CANNES — Archer Street Prods., the shingle of “Hilary and Jackie” director Anand Tucker, producer Andy Paterson and writer Frank Cottrell-Boyce, is expanding its operations by merging with rising Brit outfit Tiger Lily.

The combined company is ramping up its production slate with projects from Tucker, Julien Temple, Sharon Maguire and Aussie helmer Jonathan Teplitzky (“Better Than Sex”), plus several rookie filmmakers.

This marks a dramatic increase in output for a company that has produced just one film — “Hilary and Jackie” — in the past three years.

But an intensive period of development, plus the arrival of Tiger Lily producers Natasha Dack and Nikki Parrott, have resulted in half a dozen projects that will be ready to shoot in 2001, subject to financing and casting.

Having previously focused largely on the talents of Tucker and Cottrell-Boyce, the company is positioning itself as an umbrella for a wider family of filmmakers.

In turn, Archer Street is planning to take a more active role in lining up its own distribution deals in key territories.

“If you’re making four films a year, you become interesting to distributors,” Paterson said. “If you’re making one film every two years, you’re not.”

This year, the company is co-producing the $2 million Icelandic movie “The Seagull’s Laughter,” written and directed by Agust Gudmundsson, which is in post.

Highlights of Archer Street’s slate include:

  • Tucker’s next film, which will be either “The Railway Man,” for Intermedia and FilmFour, or a remake of “Gambit” for Universal. One will shoot this fall, depending on which is ready to be greenlit first.

  • “Wanted,” to be directed by Peter Webber and star Pernilla August. This U.K.-German-Danish co-production is based on the true story of the Baader-Meinhof terrorist group. Production is scheduled for October.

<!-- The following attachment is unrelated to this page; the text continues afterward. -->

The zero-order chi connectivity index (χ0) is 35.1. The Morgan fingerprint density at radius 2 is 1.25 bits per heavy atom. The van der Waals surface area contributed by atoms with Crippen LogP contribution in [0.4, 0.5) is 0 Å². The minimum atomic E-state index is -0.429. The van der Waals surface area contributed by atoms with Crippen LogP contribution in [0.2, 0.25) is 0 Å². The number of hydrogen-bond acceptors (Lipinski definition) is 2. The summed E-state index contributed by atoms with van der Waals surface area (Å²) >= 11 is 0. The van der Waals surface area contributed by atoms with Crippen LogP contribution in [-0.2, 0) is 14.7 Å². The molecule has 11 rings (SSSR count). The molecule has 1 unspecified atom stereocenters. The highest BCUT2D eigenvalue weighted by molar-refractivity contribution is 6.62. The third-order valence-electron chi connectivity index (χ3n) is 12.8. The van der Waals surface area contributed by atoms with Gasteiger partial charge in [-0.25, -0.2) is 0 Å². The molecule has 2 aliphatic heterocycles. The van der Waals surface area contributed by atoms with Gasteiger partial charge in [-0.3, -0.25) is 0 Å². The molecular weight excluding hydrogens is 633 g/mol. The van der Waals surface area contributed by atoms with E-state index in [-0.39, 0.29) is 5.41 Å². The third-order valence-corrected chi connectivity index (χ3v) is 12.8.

• “The Golden Man,” scripted by Cottrell-Boyce and directed by Temple, based on the life of Christopher Marlowe. Project is being fast-tracked for a fall shoot.

  • “The Girl With a Pearl Earring,” adapted by Olivia Hetreed from Tracy Chevalier’s best-selling novel about a servant girl in the household of 17th-century Dutch painter Johannes Vermeer. Project is being developed with Intermedia. A director will be attached shortly.

  • “Thanksgiving,” to be directed by Teplitzky from a script by Debbie Moon, is about a small American town that is turned upside down by the arrival of a man with the involuntary gift to make wishes come true.

Tiger Lily has brought in several projects with new Brit filmmakers that also could shoot this year:

  • “Election Day,” written and directed by newcomer Ollie Blackburn, is a comic actioner set on polling day in a New York mayoral race. A young political intern with a suitcase of money to get out the vote finds himself in the middle of a multiethnic Brooklyn gangland war.

  • “Stop History!” written and directed by Wayne Holloway, is a low-budget thriller set among the East London immigrant community.

  • “And I Loved Them Madly” will be a Canadian co-production, written and directed by Matthew Parkhill, based on his debut novel about a summer camp for the mentally deranged.

Other highlights from the longer-term development slate:

  • “Stones in His Pockets,” adapted by Ben Hopkins from the hit stage play, being developed with the BBC as a co-production with Kismet Films;

  • “Smith & Son,” an original screenplay by thesp Emily Watson and her husband, Jack Waters, about undertakers;

  • “Mail,” a Boston-set romantic comedy to be directed by Sharon Maguire (“Bridget Jones’s Diary”), in development with FilmFour; and

  • “Cleopatra,” to be written by Cottrell-Boyce and directed by Tucker for Universal.